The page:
From Buncombe County Libraries:
You Have to Start a Thing: North Carolina Women Breaking Barriers – UNC Asheville, Vance Birthplace State Historic Site, Thomas Wolfe Memorial State Historic Site, and the Friends of the North Carolina Room to Present Symposium Examining the History of Women’s Agency, Voice, and Scope in Western North Carolina.
UNC Asheville’s Department of History, the Vance Birthplace State Historic Site, the Thomas Wolfe Memorial State Historic Site, and the North Carolina Room at Pack Memorial Library will present a two-day symposium, You Have to Start a Thing: North Carolina Women Breaking Barriers, Sept. 12-13. The symposium, will celebrate the achievements of women in Western North Carolina and examine their impact on breaking down barriers in North Carolina and the nation.
On Friday, Sept. 12 at 6 p.m., the symposium will begin with a presentation by Dr. Valerie Ann Johnson, Mott Distinguished Professor of Women’s Studies and Director of Africana Women’s Studies at Bennett College in Greensboro, N.C. This free program will be at Pack Library.
On Friday, Sept. 13, speakers at Pack Library will present throughout the day from 10am to 5pm. The Friday symposium will conclude with a reception from 5:30-6:30 p.m. at Cultivated Cocktails. Guests can sample local spirits from H&H Distillery, purchase cocktails, and hear Dr. Dan Pierce’s talk, "Daring Amazonian Women: North Carolina Women Moonshiners."
The year 2020 marks the 100th anniversary of women’s suffrage. The 19th Amendment to the U.S. Constitution, ratified on August 18, 1920, granted American women the right to vote. This 72-year battle began in July 1848 with the Seneca Falls Convention that fought for social, civil and religious rights of women. However, the passing of the 19th Amendment still did not grant suffrage for many women of color and immigrant women; that battle would continue on for decades. This symposium will explore the many women that changed the world and their impact on our nation today.
You Have to Start a Thing: North Carolina Women Breaking Barriers is free and open to the public. Seating capacity is limited, so registration is strongly encouraged. To register, visit here.
Keynote Talk by Dr. Valerie Ann Johnson – Thursday, Sept. 12, 6 p.m. at Pack Memorial Library’s Lord Auditorium. Bennet College Mott Distinguished Professor of Women’s Studies, Johnson, also chairs the North Carolina African American Heritage Commission, serves on the NC Historical Commission, National Register Advisory Committee, and Ms. Committee of Scholars.
With a Ph.D. in medical anthropology from the University of California, Berkeley, M.A. in sociology from Atlanta University, and B.A. in sociology from Spelman College, Dr. Johnson is a leading scholar of centers of gender, bioethics, disability, the health of women and girls, and environmental justice.
Dr. Johnson’s recent publications include, “Realizing Our Institutional Missions: Engaging Present and Past Heroes to Inspire Modern Global Leadership and Service,” co-authored with K. Jeffrey, L. Ralph, and P. Waldron-Moore, in Network: A Journal of Faculty Development (April 2015);“ and “Bringing Together Feminist Disability Studies and Environmental Justice” in the 2011 Barbara Faye Waxman Fiduccia Papers on Women and Girls with Disabilities, reprinted (June 2017) in Disability Studies and Environmental Humanities: Toward an Eco-Crip Theory, edited and with an Introduction by Sarah Jacquette Ray and Jay Sibara, Lincoln, Nebraska: University of Nebraska Press. She has served on many boards and advisory boards, including the Board for the North Carolina League of Conservation Voters, the Steering Committee for the Anna Julia Cooper Center at Wake Forest University in Winston-Salem North Carolina, and advisory board for the Institute for African American Research at UNC Chapel Hill and Our Children’s Place.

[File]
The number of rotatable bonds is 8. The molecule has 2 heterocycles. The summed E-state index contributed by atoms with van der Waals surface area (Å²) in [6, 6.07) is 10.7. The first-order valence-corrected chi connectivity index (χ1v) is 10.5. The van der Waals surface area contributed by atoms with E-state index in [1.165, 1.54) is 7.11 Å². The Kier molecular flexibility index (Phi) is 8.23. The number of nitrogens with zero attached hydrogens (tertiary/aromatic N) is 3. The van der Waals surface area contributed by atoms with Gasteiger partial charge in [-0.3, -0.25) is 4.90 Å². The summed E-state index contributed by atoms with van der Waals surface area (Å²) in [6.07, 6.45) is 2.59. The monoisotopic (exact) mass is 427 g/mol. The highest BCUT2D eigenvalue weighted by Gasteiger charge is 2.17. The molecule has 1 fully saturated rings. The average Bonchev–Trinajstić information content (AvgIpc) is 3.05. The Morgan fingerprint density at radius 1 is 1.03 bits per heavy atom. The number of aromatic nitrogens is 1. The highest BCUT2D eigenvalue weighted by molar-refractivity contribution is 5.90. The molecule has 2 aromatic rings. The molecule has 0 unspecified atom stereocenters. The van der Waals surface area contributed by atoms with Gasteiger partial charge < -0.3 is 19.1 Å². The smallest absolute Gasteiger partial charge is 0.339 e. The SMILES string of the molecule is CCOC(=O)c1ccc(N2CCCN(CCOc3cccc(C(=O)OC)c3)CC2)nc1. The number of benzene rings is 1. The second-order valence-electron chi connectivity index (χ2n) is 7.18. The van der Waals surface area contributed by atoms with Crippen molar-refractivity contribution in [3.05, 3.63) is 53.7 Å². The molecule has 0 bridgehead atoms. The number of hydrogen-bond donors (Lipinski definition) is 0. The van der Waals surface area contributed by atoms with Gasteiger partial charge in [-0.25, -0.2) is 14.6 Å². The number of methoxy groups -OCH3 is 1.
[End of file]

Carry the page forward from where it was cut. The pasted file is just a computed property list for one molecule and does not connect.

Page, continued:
Schedule: Friday, Sept. 13, at Pack Memorial Library, Lord Auditorium
Coffee & Expo Hall Opening 10 a.m.
Session I: “Addressing the Challenges for Cherokee Women in North Carolina: From Post-Removal, through Suffrage, to Today” – 10:30 a.m. – 11:30 a.m. Cultural Historian, Susan Abram
Session II: “Inspiring Stories of Asheville’s Jewish Women” – 11:30 a.m. – 12:30 p.m. Historian, Sharon Fahrer
Session III: “Edith Vanderbilt” – 2 p.m. – 3 p.m. Historians, Winnie Titchener-Coyle & Meghan Forest
Session IV: “You Have to Start a Thing: Lillian Exum Clement, Leah Chiles & Women’s Sovereignty in NC” – 3 p.m. – 4 p.m. Historians Catherine Amos & Katherine Calhoun Cutshall
Session V: “Fulfilling The One Imperative By Any Means Necessary: Desegregation and Race Politics at the Asheville YWCA” – 4 p.m. to 5 p.m. UNC Asheville Associate Professor of History, Dr. Sarah Judson
Reception Talk & Tasting: Presentation on Women in Moonshines and Spirit Tasting – Friday, Sept. 13, 5:30-6:30 p.m. at Cultivated Cocktails, 29 Page Avenue, Asheville.
The symposium will conclude with a reception where guests can sample spirits, purchase cocktails, and hear UNC Asheville Professor of History, Dr. Dan Pierce, on the impact of women on moonshine, "Daring Amazonian Women: North Carolina Women Moonshiners." Pierce is author of the new book, How Secret Stills and Fast Cars Made North Carolina the Moonshine Capital of the World, forthcoming in October from UNC Press.
To register for the symposium click here.
For more information, contact the North Carolina Room, Pack Memorial Library, 828-250-4740 or email@example.com, or the Vance Birthplace State Historic Site, firstname.lastname@example.org or 828.645.6706.